In the book of Revelation, the third horseman represents famine: “I looked, and there was a black horse, and its rider held a scale in his hand. I heard what seemed to be a voice in the midst of the four living creatures. It said, ‘A ration of wheat costs a day’s pay, and three rations of barley cost a day’s pay. But do not damage the olive oil or the wine” (Rev 6:5-6). While this book is difficult to interpret, these verses make me think of the famine of faith. Could it be that the reference to sparing the oil and the wine is a veiled reference to the fact that even in times when faith dies down, the Church will keep on providing the sacraments? The flock may grow smaller, and the demand for sacraments may be less, but the Church will always be there to offer the sacraments and nourish our faith. St. Joseph, the Church’s patron, has a role in making sure they are provided.

So it is no accident that Pope Francis is officially beginning his mandate on the feast of St. Joseph, in the Year of Faith. This Pope is remarkable for being a humble, hidden man, much like Joseph. Because of this saint’s hiddenness, we may easily forget him. But let’s ask his intercession even more now, so that in this Year of Faith the Church will truly begin to witness to the Gospel in a more effective way. St. Joseph, pray for us!

Saturday, March 16, 2013

Pope Francis on Pope Benedict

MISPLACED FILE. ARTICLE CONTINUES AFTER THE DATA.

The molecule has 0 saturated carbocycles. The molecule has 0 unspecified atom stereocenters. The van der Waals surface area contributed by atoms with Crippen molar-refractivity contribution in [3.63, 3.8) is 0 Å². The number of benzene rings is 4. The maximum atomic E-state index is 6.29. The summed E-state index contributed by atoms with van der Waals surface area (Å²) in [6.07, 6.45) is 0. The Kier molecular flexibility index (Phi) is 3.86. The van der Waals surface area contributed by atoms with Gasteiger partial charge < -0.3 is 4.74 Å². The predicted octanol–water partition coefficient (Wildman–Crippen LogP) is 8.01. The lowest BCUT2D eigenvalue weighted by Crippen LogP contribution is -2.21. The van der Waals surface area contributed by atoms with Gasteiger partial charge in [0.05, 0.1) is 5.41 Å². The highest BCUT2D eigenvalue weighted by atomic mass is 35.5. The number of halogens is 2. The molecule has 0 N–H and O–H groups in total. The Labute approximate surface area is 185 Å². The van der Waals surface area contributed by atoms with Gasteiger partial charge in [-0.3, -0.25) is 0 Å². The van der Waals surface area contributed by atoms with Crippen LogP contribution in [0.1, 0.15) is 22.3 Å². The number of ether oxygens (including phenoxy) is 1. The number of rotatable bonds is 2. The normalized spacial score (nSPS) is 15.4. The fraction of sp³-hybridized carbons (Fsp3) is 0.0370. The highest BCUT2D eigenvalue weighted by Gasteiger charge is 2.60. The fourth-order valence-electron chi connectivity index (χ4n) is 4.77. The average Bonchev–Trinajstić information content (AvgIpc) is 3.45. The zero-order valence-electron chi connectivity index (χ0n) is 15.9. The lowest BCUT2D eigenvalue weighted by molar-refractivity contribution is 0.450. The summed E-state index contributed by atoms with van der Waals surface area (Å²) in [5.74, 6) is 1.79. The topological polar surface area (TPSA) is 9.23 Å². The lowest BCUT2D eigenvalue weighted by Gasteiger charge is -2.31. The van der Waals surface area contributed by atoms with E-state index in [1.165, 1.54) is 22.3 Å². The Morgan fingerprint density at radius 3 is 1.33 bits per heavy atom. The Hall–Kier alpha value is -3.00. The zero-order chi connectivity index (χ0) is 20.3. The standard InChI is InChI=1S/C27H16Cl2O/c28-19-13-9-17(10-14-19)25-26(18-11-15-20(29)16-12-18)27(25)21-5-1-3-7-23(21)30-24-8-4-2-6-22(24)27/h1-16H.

During his meeting with the cardinals, Pope Francis gave a beautiful testimony to Benedict:

My thoughts turn with great affection and profound gratitude to my venerable Predecessor Benedict XVI, who enriched and invigorated the Church during the years of his Pontificate by his teaching, his goodness, his leadership, his faith, his humility and his meekness. All this remains as a spiritual patrimony for us all. The Petrine ministry, lived with total dedication, found in him a wise and humble exponent, his gaze always firmly on Christ, the risen Christ, present and alive in the Eucharist. We will always accompany him with fervent prayers, with constant remembrance, with undying and affectionate gratitude. We feel that Benedict XVI has kindled a flame deep within our hearts: a flame that will continue to burn because it will be fed by his prayers, which continue to sustain the Church on her spiritual and missionary path.